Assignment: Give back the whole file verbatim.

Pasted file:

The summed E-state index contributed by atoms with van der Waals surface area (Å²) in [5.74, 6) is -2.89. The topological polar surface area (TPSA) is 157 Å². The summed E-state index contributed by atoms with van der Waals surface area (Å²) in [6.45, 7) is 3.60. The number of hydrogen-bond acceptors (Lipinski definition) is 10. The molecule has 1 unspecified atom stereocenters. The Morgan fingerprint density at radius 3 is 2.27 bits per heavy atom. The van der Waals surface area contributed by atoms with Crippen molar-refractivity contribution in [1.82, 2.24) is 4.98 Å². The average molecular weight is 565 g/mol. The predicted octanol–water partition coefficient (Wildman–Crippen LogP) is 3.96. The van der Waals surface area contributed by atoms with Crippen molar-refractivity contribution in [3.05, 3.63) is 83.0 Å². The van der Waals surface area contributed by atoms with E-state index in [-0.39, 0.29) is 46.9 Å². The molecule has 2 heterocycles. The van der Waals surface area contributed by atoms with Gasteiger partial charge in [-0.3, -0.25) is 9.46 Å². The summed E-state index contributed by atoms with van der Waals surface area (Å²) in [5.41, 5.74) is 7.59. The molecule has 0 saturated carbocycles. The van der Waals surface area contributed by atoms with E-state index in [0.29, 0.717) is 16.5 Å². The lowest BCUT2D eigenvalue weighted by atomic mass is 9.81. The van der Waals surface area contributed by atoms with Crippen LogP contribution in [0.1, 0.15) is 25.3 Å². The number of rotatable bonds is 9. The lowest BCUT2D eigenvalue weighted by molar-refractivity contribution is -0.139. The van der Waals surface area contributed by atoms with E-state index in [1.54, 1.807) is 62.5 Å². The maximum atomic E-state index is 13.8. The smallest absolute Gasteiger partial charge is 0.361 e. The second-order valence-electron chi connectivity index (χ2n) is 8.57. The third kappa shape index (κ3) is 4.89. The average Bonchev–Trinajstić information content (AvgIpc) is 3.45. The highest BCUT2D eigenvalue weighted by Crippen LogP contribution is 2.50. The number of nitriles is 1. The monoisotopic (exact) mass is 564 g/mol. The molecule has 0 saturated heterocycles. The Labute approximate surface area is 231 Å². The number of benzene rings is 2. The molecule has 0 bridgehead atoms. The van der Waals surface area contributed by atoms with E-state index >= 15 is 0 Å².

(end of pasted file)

The summed E-state index contributed by atoms with van der Waals surface area (Å²) in [5.74, 6) is -2.89. The topological polar surface area (TPSA) is 157 Å². The summed E-state index contributed by atoms with van der Waals surface area (Å²) in [6.45, 7) is 3.60. The number of hydrogen-bond acceptors (Lipinski definition) is 10. The molecule has 1 unspecified atom stereocenters. The Morgan fingerprint density at radius 3 is 2.27 bits per heavy atom. The van der Waals surface area contributed by atoms with Crippen molar-refractivity contribution in [1.82, 2.24) is 4.98 Å². The average molecular weight is 565 g/mol. The predicted octanol–water partition coefficient (Wildman–Crippen LogP) is 3.96. The van der Waals surface area contributed by atoms with Crippen molar-refractivity contribution in [3.05, 3.63) is 83.0 Å². The van der Waals surface area contributed by atoms with E-state index in [-0.39, 0.29) is 46.9 Å². The molecule has 2 heterocycles. The van der Waals surface area contributed by atoms with Gasteiger partial charge in [-0.3, -0.25) is 9.46 Å². The summed E-state index contributed by atoms with van der Waals surface area (Å²) in [5.41, 5.74) is 7.59. The molecule has 0 saturated carbocycles. The van der Waals surface area contributed by atoms with E-state index in [0.29, 0.717) is 16.5 Å². The lowest BCUT2D eigenvalue weighted by atomic mass is 9.81. The van der Waals surface area contributed by atoms with Crippen LogP contribution in [0.1, 0.15) is 25.3 Å². The number of rotatable bonds is 9. The lowest BCUT2D eigenvalue weighted by molar-refractivity contribution is -0.139. The van der Waals surface area contributed by atoms with E-state index in [1.54, 1.807) is 62.5 Å². The maximum atomic E-state index is 13.8. The smallest absolute Gasteiger partial charge is 0.361 e. The second-order valence-electron chi connectivity index (χ2n) is 8.57. The third kappa shape index (κ3) is 4.89. The average Bonchev–Trinajstić information content (AvgIpc) is 3.45. The highest BCUT2D eigenvalue weighted by Crippen LogP contribution is 2.50. The number of nitriles is 1. The monoisotopic (exact) mass is 564 g/mol. The molecule has 0 saturated heterocycles. The Labute approximate surface area is 231 Å². The number of benzene rings is 2. The molecule has 0 bridgehead atoms. The van der Waals surface area contributed by atoms with E-state index >= 15 is 0 Å².